The Australian Society for Music Education (ASME) was established in 1967. Its establishment followed discussions between nationwide representatives after the successful UNESCO Conference on Music Education held in Sydney in July 1965.
The purpose of ASME is to encourage and advance music education at all levels as an integral part of general education and community life, and as a profession within the broad field of music.
The Aims of ASME are:
- to support the right of every person in Australia to access a quality music education
- to promote continuous, sequential and developmental music education experiences
- to foster the development and extension of professional knowledge and skills in music education
- to seek to improve the status of music education in all learning contexts
- to provide opportunities for the exchange of ideas and research
- to encourage Australian music and composers
- to promote the rich diversity of musical traditions within Australia
- to encourage the use of emerging technologies in music education
- to recognise and encourages innovative pedagogies in music education.
The ASME Strategic Plan (2021-24) can be found here.
ASME’s aims are implemented by such means as:
- publishing The Australian Journal of Music Education, ASME Update, Chapter Newsletters and Journals, reports of ASME conferences and other relevant publications
- organising conferences, lectures, seminars and workshops at both national and Chapter levels
- encouraging increased involvement in music and music education by ASME members and students
- establishing and promoting liaison between music educators at all levels – within each Chapter, across Chapters, and in other countries
- co-operating with all music organisations, with other official bodies representing other fields of education, and with those responsible for administration at all levels of education throughout the nation.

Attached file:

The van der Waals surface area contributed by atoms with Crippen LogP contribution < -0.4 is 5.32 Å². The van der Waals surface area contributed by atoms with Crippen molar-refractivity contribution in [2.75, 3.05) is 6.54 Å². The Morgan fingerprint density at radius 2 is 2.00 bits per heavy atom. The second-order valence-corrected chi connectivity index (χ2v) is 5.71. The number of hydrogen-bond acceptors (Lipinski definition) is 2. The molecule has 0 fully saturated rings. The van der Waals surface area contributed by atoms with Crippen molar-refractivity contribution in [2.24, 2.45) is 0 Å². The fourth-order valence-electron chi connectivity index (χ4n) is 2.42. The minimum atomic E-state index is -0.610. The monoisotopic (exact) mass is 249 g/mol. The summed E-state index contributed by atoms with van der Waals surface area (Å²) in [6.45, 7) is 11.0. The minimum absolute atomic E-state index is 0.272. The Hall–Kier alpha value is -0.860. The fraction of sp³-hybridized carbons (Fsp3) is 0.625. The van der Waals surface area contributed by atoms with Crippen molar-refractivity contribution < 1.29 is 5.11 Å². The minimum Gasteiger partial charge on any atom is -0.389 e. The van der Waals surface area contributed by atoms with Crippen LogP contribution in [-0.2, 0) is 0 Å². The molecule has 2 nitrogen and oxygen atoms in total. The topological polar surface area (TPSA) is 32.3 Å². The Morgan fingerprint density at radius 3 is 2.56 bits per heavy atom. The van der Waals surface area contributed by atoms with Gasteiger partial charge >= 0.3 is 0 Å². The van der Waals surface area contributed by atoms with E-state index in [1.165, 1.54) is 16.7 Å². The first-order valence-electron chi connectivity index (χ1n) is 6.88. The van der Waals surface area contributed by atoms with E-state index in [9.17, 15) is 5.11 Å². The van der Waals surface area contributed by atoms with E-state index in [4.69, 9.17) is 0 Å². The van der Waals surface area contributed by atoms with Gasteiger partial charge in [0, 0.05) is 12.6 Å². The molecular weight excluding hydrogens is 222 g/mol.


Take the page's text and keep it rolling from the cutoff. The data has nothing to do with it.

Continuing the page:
ASME is Australia’s only affiliate organisation of the International Society for Music Education (ISME), which exists under the auspices of UNESCO’s Music Council. ASME also represents music education on the National Advocates for Arts Education (NAAE).
As an Australia-wide organisation, ASME operates under a National Executive and representative National Council who work through Chapters in Australia’s States and Territories in accordance with the Constitution.
At the State and Territory levels, ASME is represented by Chapter Councils which include the positions of Chapter Chair, Secretary and Treasurer, as well as non-office bearing Chapter Council members. All ASME personnel work in an honorary capacity.
At the National and Chapter levels, ASME represents music education in its broadest sense.
Australian Society for Music Education (Inc) Trust Fund
In 1993, the Australian Society for Music Education (Inc) Trust Fund was established. It is registered as a tax deductible fund on the Registrar of Cultural Organisations, Subdivision 30-B, section 30-100 Income Tax Assessment Act 1997. The fund will be used to establish a capital base and the interest will be used for activities with the following objectives:
- the encouragement of young Australians in the fields of performance and compostion;
- the sponsoring of the development of young music educators;
- the housing of resource material and provision of professional development activities for music educators
If you wish to contribute to the Australian Society for Music Education (Inc) Trust Fund, please print off the donation form (9k pdf).
There are currently two Patrons of ASME
Dr Andrew Ford
They are Dr Andrew Ford who has been a significant contributor and supporter of music and music education around Australia for many years. As a presenter, composer and advocate, ASME is thrilled that he is one of our long standing supporters and a patron of ASME. More information is available here .